* It can be assumed that if these ships entered into service, they would be one of the first to get helicopters into service, which could solve the problem of detecting and adjusting fire beyond the visible horizon.
The offensive capabilities of the heavy cruiser 82 Ave. in comparison with the US Navy cruiser "Alaska"
Such large distances are usually realized when shooting at coastal areal targets. With regard to sea targets, the ability to further throw a projectile only characterizes the best ballistics of the gun, which at equal distances, other things being equal, would provide a greater likelihood of a projectile hit the target, that is, at a selected combat distance, the cruiser 82 will quickly reach the required number of hits.
Thus, it can be assumed that with the entry into service of heavy ships of the “Stalingrad” type, the Soviet Navy would have received a powerful, fairly well-balanced artillery ship, completely “competitive” to the American large cruiser Alaska. It should be noted, and the best security "Stalingrad." Although the rest of the ships would have been almost equivalent (the speed advantage of the Soviet cruiser on the 3 bonds, as the experience of the war showed, would not have significant significance).
But it is unlikely that "Stalingrad" would have found application "by specialty" in the military actions of the first half of the 1950-s. By the time of its entry into service, “Alaska” was already in reserve, from where it went for cutting.
Even before the decision on arming the ships of Project 82 305-mm artillery was approved, the question arose again about the need to create a cruiser easier and cheaper than the future Stalingrad. After all, the latter was supposed to be used independently or as a flagship of the main forces fleet at sea, but a mass ship was needed to give combat stability to various naval forces in the sea from possible attacks by light and heavy enemy cruisers. In practice, it was a question of an analogue of one of the intermediate versions of the project cruisers pr.82 with 220-mm artillery, the development of which was carried out as far back as 1945.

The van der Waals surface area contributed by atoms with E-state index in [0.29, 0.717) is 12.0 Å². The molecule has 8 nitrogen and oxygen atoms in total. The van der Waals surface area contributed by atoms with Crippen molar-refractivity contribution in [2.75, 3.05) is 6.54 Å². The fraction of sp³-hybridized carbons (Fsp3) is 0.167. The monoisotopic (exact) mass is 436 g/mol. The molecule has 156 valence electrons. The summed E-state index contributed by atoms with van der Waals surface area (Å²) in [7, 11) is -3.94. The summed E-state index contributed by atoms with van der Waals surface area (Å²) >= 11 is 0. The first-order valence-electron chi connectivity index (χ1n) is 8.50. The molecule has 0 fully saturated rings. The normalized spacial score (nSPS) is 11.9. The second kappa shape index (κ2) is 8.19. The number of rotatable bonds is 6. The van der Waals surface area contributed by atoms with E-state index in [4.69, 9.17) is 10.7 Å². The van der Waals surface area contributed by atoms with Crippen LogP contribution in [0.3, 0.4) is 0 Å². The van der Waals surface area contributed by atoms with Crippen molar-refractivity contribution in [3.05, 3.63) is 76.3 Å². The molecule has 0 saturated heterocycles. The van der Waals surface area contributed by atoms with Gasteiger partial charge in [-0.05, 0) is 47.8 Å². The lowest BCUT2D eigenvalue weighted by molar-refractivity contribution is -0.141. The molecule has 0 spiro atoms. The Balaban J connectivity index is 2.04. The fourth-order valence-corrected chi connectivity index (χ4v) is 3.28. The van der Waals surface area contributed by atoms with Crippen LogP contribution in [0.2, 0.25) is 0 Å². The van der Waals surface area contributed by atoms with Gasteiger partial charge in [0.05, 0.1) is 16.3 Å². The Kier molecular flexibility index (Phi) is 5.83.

The pre-sketch design of such a cruiser LKR-22 (light cruiser with 220-mm artillery) provided for the creation of a ship that, with a full displacement of 23 500 t, had to carry nine 220-mm guns, to have a main armor belt 90 mm thick, to develop the 35 knots. But the removal of NN Kuznetsov, the People's Commissar of the Navy (the initiator of the creation of such a cruiser) in 1947, led to the cessation of all work on it.
Only a few years passed, and the idea of a cruiser with 220-mm artillery again captures the minds of the naval leadership, but now JV Stalin becomes its initiator at the beginning of 1951, and a year later NG Kuznetsov returned from reference presented a pre-sketch project of the new ship (project 66).
The main feature of the cruiser pr.66 became the artillery of the main caliber. Its three-gun 220-mm artillery towers, the CM-6, began to be designed in 1945 for the cruisers of the 82 Ave., then they were planned to be installed on the cruiser 22 and, finally, on the new cruiser of the 66 Ave. A gun with a barrel length 65 of calibers, shot at the ground in 1954, threw 176-kg projectile at a distance of 260 KB at the calculated rate of fire of 4 – 5 shots / min.
The main mission of the ships of the 66 Avenue was to be the fight against cruisers, including armed 203-mm artillery, the last representative of which was the American heavy cruiser Des Moines, which entered service after the war, armed with automated 203-mm artillery units with rate of fire, twice the calculated for the CM-6.
The mass of the American projectile was only 152 kg, and the firing range did not exceed 150 kb, but at the real distance of the battle (less than 130 kb), the Soviet "heavy cruiser fighter" could be a victim. If we consider the Des Moines 203-mm main armor belt, we can say that the 66 cruiser certainly could not “successfully hit all ships of its class,” as N. G. Kuznetsov wanted. This was confirmed by a research tactical game conducted in 1954, which showed that the cruiser 66 Ave could not with impunity destroy enemy heavy cruisers with 203-mm artillery built after the end of the Second World War. The views of the country's leadership on the role and place of large surface ships have changed - the project of the last Soviet large artillery cruiser was handed over to the archive. This time forever!